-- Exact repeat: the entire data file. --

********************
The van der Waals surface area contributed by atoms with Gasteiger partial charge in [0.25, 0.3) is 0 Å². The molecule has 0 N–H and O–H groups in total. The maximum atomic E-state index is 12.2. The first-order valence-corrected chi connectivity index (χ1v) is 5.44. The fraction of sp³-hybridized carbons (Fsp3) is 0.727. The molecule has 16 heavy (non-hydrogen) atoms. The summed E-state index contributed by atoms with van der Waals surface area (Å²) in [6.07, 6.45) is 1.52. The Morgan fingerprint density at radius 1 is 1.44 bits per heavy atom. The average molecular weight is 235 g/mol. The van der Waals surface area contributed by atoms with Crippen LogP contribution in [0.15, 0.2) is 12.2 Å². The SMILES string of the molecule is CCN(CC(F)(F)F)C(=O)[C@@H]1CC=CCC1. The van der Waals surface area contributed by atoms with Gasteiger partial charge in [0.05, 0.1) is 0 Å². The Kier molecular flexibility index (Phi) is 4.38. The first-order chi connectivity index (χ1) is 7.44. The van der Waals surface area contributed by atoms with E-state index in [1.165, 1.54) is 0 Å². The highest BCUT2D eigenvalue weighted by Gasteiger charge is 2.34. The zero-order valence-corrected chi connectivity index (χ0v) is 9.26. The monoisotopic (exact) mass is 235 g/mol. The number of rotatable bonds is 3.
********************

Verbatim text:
The van der Waals surface area contributed by atoms with Gasteiger partial charge in [0.25, 0.3) is 0 Å². The molecule has 0 N–H and O–H groups in total. The maximum atomic E-state index is 12.2. The first-order valence-corrected chi connectivity index (χ1v) is 5.44. The fraction of sp³-hybridized carbons (Fsp3) is 0.727. The molecule has 16 heavy (non-hydrogen) atoms. The summed E-state index contributed by atoms with van der Waals surface area (Å²) in [6.07, 6.45) is 1.52. The Morgan fingerprint density at radius 1 is 1.44 bits per heavy atom. The average molecular weight is 235 g/mol. The van der Waals surface area contributed by atoms with Crippen LogP contribution in [0.15, 0.2) is 12.2 Å². The SMILES string of the molecule is CCN(CC(F)(F)F)C(=O)[C@@H]1CC=CCC1. The van der Waals surface area contributed by atoms with Gasteiger partial charge in [0.05, 0.1) is 0 Å². The Kier molecular flexibility index (Phi) is 4.38. The first-order chi connectivity index (χ1) is 7.44. The van der Waals surface area contributed by atoms with E-state index in [1.165, 1.54) is 0 Å². The highest BCUT2D eigenvalue weighted by Gasteiger charge is 2.34. The zero-order valence-corrected chi connectivity index (χ0v) is 9.26. The monoisotopic (exact) mass is 235 g/mol. The number of rotatable bonds is 3.